Bennett was adamant that the controversial topic and future of medical marijuana shouldn’t be left up to the five commissioners, but rather the voters and would’ve preferred the citizens decide the matter in an August election.

“I’m a disabled veteran so I know about pain. I’m not against marijuana being used for pain,” said Bennett, but added current dispensaries in Burton in Genesee County are not that far away for Lapeer-area customers to drive to purchase medical marijuana. “It’s only another 15 to 20 minutes away.”

Atwood was resolute that medical marijuana facilities have no place in Lapeer, citing the likelihood that youth in the community would have greater access to the drug if licenses were permitted in the city. “And besides, according to the federal government marijuana is still a Schedule 1 substance (under the Controlled Substances Act). Until that changes, this is all illegal. This is what the DEA says, it’s not just me,” he told The County Press.

Substances in Schedule 1 are determined by the Food and Drug Administration to have no medical use. States that allow marijuana for medical use or legalize recreational use remain in defiance of federal law.

City Manager Dale Kerbyson, who was not at the last commission meeting when Bennett made his motion, was surprised by the intensity of Monday’s exchange though was calm about the city’s approach going forward.

“We’re not going to reinvent the wheel,” said Kerbyson, who said the City of Lapeer will likely use ordinance language already in the eighth or ninth draft form being compiled by the City of Lansing as a template to how it engages local regulation in Lapeer.

“They’ve been doing this for almost two years. They’ve had industrial, residential and commercial concerns they’ve considered. It will help us in our approach,” Kerbyson said.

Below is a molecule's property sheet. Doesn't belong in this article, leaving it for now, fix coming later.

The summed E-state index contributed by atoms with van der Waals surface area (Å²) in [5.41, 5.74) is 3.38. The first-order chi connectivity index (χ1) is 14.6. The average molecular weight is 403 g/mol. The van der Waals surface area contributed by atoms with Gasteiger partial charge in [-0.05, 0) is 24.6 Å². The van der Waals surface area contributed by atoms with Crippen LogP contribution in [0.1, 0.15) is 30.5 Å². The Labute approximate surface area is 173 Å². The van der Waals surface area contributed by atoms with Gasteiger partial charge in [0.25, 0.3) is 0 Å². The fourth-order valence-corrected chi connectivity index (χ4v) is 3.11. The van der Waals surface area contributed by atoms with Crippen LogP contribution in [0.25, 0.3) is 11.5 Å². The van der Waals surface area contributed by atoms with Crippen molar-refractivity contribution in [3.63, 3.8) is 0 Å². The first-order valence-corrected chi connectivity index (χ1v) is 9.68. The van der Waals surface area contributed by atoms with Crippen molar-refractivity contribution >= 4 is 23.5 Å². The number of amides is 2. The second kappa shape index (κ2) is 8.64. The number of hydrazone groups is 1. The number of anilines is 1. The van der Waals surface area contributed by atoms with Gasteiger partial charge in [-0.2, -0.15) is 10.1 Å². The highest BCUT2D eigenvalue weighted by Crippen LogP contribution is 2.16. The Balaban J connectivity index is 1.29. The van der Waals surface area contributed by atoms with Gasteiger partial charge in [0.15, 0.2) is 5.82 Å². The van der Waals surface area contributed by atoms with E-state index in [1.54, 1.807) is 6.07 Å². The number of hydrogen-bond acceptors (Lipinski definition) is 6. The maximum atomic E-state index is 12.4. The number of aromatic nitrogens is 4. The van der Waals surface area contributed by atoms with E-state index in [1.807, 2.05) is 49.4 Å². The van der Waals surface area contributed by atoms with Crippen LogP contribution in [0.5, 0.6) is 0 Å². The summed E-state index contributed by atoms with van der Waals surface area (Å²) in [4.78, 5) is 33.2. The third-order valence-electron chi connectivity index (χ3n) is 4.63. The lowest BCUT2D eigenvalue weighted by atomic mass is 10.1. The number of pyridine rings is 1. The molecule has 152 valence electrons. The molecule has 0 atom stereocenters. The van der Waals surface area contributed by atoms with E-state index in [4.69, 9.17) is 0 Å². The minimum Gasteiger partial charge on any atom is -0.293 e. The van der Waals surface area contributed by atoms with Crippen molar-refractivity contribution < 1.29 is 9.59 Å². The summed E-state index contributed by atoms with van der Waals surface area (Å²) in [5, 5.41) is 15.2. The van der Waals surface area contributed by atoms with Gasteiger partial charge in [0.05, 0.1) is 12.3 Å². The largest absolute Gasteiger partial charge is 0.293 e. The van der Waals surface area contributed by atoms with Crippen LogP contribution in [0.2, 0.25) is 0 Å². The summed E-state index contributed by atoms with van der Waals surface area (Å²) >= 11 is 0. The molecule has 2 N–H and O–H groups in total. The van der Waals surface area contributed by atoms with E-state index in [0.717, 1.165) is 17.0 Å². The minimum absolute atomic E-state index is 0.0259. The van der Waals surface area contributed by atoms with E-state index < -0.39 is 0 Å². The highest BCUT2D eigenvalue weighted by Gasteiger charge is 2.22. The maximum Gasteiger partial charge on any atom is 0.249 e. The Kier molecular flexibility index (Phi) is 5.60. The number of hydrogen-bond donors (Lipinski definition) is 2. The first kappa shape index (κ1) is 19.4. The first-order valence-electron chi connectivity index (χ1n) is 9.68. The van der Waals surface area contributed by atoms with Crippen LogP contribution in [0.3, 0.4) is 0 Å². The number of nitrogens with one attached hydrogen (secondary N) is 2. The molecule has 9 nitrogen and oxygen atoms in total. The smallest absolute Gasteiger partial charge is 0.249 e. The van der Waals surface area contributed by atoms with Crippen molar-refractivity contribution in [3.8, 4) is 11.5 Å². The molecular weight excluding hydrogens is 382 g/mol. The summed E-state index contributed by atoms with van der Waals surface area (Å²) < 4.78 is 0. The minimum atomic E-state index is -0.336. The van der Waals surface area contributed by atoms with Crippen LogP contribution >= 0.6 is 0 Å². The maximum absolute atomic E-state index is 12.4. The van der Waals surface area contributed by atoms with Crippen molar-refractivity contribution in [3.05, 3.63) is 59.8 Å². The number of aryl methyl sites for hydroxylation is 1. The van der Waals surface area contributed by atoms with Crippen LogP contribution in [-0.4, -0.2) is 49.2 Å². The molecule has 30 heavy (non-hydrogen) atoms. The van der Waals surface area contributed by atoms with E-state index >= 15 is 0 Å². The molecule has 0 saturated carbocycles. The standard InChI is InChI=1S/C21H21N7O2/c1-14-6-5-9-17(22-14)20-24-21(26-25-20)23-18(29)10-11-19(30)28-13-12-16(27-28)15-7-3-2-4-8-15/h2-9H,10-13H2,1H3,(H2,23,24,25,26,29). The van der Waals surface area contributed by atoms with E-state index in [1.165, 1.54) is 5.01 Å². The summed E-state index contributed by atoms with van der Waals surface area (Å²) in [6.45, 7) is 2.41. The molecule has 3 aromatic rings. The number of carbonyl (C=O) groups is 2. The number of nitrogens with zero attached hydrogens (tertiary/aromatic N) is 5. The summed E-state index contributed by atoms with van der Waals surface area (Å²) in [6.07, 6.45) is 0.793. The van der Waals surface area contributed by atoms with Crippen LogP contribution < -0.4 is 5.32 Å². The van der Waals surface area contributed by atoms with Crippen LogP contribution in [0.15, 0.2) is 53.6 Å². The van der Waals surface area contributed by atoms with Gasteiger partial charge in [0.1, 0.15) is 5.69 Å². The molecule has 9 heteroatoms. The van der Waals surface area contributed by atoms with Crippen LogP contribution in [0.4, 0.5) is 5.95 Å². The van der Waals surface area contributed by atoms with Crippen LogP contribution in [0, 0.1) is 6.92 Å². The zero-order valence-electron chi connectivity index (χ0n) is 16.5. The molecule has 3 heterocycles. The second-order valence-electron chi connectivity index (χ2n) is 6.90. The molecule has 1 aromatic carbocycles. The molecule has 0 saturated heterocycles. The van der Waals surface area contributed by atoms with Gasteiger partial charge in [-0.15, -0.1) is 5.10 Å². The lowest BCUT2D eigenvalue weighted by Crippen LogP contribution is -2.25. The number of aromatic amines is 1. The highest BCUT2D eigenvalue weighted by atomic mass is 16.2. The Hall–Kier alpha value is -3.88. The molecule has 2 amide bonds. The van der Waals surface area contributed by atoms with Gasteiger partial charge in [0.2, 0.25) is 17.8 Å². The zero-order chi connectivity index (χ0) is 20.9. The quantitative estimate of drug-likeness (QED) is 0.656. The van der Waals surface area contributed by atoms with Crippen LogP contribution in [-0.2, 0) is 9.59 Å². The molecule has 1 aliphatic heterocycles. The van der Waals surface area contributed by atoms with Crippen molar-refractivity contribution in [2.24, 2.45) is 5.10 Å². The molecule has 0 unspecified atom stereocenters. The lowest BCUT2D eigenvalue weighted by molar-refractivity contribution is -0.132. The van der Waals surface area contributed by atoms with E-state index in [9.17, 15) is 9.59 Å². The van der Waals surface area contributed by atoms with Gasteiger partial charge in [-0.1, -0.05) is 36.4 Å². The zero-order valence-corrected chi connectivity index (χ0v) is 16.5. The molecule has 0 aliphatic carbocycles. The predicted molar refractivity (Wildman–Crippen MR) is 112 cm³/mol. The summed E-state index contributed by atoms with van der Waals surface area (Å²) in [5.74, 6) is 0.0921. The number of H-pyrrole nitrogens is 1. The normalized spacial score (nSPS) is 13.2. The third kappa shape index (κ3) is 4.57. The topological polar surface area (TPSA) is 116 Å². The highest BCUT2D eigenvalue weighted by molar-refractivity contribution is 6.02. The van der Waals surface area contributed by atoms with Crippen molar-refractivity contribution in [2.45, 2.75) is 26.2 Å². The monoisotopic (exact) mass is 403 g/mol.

One of the other presenters at the commission’s special workshop session coordinated by Kerbyson last month to educate local officials and the public alike about the new medical marijuana legislation was Jim Smiertka, attorney for the City of Lansing.

There are many people within Lapeer government who will be involved in formulating ordinances and regulation now that the city has decided to pursue inclusion of new medical marijuana legislation. The Lapeer Planning Commission, police and fire chiefs, the city’s building department director and administration will all have a voice to determine how many and where medical marijuana facilities may locate or operate within city limits.

“It’s going to take the planning commission an extremely long time to come up with zoning… We need to work to see it’s done responsibly and methodically,” said Bostick, who added she doesn’t want to see provision centers in neighborhoods, downtown or close to schools.

After the vote was taken emotions calmed and apologies were shared by Gates and Atwood regarding the tone the meeting took — a reflection of the controversial issue that has many in the community equally divided and concerned.

The city’s planning commission follows the city’s Master Plan as a guide to where and how development occurs in the city, including zoning ordinances that identify where certain kind of businesses can locate in Lapeer.

Under the new state law, grow facilities can operate only in areas zoned industrial or agricultural. Through zoning and ordinances the city can steer and determine what sort of business activity it wants in commercial, residential and industrial neighborhoods.

While the planning commission votes on zoning and projects, it works for the city commission who ultimately must approve the recommendations of planning officials.